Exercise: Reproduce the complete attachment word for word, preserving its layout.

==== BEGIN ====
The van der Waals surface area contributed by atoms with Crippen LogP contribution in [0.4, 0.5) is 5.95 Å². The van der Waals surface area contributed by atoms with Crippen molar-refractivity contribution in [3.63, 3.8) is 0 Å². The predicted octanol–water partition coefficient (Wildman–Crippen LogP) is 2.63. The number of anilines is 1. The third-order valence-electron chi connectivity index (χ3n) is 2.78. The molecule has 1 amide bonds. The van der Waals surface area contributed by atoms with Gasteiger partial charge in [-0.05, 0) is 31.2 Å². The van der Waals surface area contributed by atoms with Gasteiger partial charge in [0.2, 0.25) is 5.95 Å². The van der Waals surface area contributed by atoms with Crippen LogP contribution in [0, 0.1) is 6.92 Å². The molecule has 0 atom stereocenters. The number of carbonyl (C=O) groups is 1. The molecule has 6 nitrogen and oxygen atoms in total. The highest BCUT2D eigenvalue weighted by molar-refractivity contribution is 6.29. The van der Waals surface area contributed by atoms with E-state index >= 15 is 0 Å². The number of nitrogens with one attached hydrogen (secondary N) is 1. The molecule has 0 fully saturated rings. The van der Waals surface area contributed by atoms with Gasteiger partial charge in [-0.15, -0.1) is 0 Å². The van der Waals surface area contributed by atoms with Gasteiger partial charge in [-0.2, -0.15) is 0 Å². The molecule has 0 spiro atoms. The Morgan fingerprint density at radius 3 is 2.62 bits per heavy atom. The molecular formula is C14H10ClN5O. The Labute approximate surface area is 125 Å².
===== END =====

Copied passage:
The van der Waals surface area contributed by atoms with Crippen LogP contribution in [0.4, 0.5) is 5.95 Å². The van der Waals surface area contributed by atoms with Crippen molar-refractivity contribution in [3.63, 3.8) is 0 Å². The predicted octanol–water partition coefficient (Wildman–Crippen LogP) is 2.63. The number of anilines is 1. The third-order valence-electron chi connectivity index (χ3n) is 2.78. The molecule has 1 amide bonds. The van der Waals surface area contributed by atoms with Gasteiger partial charge in [-0.05, 0) is 31.2 Å². The van der Waals surface area contributed by atoms with Gasteiger partial charge in [0.2, 0.25) is 5.95 Å². The van der Waals surface area contributed by atoms with Crippen LogP contribution in [0, 0.1) is 6.92 Å². The molecule has 0 atom stereocenters. The number of carbonyl (C=O) groups is 1. The molecule has 6 nitrogen and oxygen atoms in total. The highest BCUT2D eigenvalue weighted by molar-refractivity contribution is 6.29. The van der Waals surface area contributed by atoms with E-state index >= 15 is 0 Å². The number of nitrogens with one attached hydrogen (secondary N) is 1. The molecule has 0 fully saturated rings. The van der Waals surface area contributed by atoms with Gasteiger partial charge in [-0.15, -0.1) is 0 Å². The van der Waals surface area contributed by atoms with Gasteiger partial charge in [-0.2, -0.15) is 0 Å². The molecule has 0 spiro atoms. The Morgan fingerprint density at radius 3 is 2.62 bits per heavy atom. The molecular formula is C14H10ClN5O. The Labute approximate surface area is 125 Å².